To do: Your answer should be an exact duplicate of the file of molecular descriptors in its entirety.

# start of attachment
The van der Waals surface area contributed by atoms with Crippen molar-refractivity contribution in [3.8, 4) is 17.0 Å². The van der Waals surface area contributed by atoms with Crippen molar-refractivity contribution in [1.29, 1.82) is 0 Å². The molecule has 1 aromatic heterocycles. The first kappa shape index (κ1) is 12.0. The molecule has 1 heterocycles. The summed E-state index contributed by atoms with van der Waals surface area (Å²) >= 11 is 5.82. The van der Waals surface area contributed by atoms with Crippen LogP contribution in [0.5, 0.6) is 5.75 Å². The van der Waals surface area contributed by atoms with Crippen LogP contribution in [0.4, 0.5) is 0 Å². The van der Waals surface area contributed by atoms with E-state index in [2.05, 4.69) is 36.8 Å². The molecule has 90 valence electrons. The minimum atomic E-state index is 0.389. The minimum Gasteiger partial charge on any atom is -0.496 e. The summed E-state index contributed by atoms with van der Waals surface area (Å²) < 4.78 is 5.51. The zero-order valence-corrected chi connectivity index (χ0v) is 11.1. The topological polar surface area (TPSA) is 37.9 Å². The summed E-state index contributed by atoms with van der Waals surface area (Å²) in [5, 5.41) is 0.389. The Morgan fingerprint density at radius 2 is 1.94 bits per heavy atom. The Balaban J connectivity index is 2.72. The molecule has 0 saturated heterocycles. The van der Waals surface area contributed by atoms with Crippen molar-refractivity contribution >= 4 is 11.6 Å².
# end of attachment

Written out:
The van der Waals surface area contributed by atoms with Crippen molar-refractivity contribution in [3.8, 4) is 17.0 Å². The van der Waals surface area contributed by atoms with Crippen molar-refractivity contribution in [1.29, 1.82) is 0 Å². The molecule has 1 aromatic heterocycles. The first kappa shape index (κ1) is 12.0. The molecule has 1 heterocycles. The summed E-state index contributed by atoms with van der Waals surface area (Å²) >= 11 is 5.82. The van der Waals surface area contributed by atoms with Crippen LogP contribution in [0.5, 0.6) is 5.75 Å². The van der Waals surface area contributed by atoms with Crippen LogP contribution in [0.4, 0.5) is 0 Å². The van der Waals surface area contributed by atoms with E-state index in [2.05, 4.69) is 36.8 Å². The molecule has 90 valence electrons. The minimum atomic E-state index is 0.389. The minimum Gasteiger partial charge on any atom is -0.496 e. The summed E-state index contributed by atoms with van der Waals surface area (Å²) < 4.78 is 5.51. The zero-order valence-corrected chi connectivity index (χ0v) is 11.1. The topological polar surface area (TPSA) is 37.9 Å². The summed E-state index contributed by atoms with van der Waals surface area (Å²) in [5, 5.41) is 0.389. The Morgan fingerprint density at radius 2 is 1.94 bits per heavy atom. The Balaban J connectivity index is 2.72. The molecule has 0 saturated heterocycles. The van der Waals surface area contributed by atoms with Crippen molar-refractivity contribution >= 4 is 11.6 Å².